I love analyzing data. For some clients that means taking data from one source. For others, it means sorting through multiple data sources with different formats from different data platforms. When that happens, a once easy data analysis project becomes a bit more difficult. More difficult, but not impossible. Luckily, one thing I love as much as analyzing data is solving problems.
Enter the Data Rosetta Stone. Just as its namesake helped archaeologists understand hieroglyphics, a Data Rosetta Stone helps bring multi-format data from different platforms into clear focus. In simple terms, it is a collection of data connections, usually called a lookup table. It makes it possible to understand each data source and how it connects to other data sources in a client’s data pool.
While it may be time consuming to build a Data Rosetta Stone, your data analysis will become more powerful once you’ve assembled it. Creating one gives you the ability to tie insights from multiple data sources together. You may even uncover insights in the newly compiled data that were not easily seen using separate data sources. A Data Rosetta Stone also helps you with documenting your data sources, which is an important part of data governance.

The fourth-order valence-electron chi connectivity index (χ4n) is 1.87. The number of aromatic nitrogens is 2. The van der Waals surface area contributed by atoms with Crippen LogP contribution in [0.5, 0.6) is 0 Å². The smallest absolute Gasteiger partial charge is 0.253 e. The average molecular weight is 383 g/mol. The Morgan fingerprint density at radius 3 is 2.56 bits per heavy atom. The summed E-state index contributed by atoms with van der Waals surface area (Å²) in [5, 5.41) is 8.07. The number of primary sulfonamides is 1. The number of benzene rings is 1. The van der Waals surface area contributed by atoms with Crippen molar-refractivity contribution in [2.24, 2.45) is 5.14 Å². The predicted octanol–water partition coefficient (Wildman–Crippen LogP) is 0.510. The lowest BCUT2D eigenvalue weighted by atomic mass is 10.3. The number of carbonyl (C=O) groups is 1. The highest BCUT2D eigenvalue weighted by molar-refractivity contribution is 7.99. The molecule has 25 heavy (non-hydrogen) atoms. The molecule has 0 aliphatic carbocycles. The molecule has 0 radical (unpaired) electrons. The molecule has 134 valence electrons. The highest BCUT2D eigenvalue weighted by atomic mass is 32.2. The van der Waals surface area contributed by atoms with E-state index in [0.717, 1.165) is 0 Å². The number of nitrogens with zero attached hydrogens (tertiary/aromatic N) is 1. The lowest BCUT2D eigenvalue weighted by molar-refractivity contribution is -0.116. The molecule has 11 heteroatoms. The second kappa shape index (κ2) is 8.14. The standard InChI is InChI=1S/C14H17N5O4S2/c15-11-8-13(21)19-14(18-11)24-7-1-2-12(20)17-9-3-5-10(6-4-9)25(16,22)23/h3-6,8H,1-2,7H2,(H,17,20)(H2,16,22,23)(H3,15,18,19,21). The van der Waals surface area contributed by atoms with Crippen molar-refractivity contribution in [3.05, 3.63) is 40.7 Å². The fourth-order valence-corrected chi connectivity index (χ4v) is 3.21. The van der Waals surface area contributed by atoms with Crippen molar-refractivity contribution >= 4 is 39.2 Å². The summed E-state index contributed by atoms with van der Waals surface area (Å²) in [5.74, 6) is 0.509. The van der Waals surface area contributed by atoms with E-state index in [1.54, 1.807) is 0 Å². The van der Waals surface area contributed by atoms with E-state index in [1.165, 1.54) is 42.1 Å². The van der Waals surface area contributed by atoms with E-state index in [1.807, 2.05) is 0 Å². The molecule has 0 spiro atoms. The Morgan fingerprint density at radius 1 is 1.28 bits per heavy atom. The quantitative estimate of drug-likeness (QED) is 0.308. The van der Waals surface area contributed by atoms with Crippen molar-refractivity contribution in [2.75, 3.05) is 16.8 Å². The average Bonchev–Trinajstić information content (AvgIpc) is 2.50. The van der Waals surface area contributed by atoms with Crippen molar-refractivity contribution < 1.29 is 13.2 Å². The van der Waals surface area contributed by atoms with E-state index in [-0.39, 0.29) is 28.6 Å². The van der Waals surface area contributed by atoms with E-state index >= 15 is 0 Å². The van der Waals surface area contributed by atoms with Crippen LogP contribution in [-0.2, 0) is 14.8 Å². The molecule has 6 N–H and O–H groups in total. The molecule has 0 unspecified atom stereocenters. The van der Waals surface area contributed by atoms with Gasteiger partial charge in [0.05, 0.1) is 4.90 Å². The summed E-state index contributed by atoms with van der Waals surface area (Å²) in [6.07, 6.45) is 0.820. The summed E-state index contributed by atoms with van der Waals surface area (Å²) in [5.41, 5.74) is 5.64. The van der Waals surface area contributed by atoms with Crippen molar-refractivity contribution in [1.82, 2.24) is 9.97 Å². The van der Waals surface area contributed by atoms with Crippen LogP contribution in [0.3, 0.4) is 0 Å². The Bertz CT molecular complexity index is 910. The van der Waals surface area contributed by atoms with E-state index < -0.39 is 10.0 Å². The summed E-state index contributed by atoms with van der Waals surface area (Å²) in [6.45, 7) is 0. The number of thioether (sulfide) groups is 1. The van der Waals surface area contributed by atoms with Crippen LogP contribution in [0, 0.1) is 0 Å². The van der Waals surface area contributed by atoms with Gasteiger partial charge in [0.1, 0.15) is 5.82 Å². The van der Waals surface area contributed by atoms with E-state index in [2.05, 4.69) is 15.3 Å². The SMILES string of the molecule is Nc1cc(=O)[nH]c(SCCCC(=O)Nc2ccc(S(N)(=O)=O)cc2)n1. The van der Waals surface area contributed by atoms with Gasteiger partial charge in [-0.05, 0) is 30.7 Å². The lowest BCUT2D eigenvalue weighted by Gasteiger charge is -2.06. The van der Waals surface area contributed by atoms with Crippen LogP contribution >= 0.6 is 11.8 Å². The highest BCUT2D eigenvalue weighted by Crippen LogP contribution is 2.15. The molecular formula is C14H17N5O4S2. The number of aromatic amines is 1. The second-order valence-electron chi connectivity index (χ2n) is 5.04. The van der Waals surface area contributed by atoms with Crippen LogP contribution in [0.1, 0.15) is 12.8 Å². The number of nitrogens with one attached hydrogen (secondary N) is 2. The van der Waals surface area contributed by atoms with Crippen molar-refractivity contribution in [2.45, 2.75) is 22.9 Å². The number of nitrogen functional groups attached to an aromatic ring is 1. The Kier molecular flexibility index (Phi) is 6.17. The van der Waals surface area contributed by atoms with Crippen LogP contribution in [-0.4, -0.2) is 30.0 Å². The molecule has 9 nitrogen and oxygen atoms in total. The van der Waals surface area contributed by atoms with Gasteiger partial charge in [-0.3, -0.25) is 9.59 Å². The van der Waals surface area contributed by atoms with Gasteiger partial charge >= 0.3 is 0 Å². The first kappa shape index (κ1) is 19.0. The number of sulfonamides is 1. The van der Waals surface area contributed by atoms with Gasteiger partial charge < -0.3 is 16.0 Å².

Here are some simple steps for building and using a Data Rosetta Stone.
- Start with client data. Are there natural categories the client wants segmented? Client data is often defined by divisions in geography or by sales representative. This is the level to which all data sets will connect.
- Look at the other data sources in the client’s data pool. Web analytics data will often have a domain attached. Direct marketing will have call tracking numbers. Programmatic data tends to be targeted by a geographic identifier. Add columns for each data source (e.g. Website Domain, Call Tracking Number, Programmatic) and fill in the columns with matching data for each location in the table. This creates the ability to make connections between data files.
- Now you can link your data by using the table as a connector between different data sources. Unlike the original Rosetta Stone, your table can be easily updated and changed.
Connecting data sources requires more than your newly created Data Rosetta Stone. You may need to match on other fields, such as date, to create trends over time or look at date-based KPIs such as Year-to-Date. In the end, you’ll have a richer data analysis experience and your clients will be able to see business and marketing insights more clearly.
Just like those famous archaeologists faced with a seemingly impossible challenge, finding a new approach to a complicated problem can lead to the creation of an effective tool. With the help of a Data Rosetta Stone, you can become the master translator of data sources.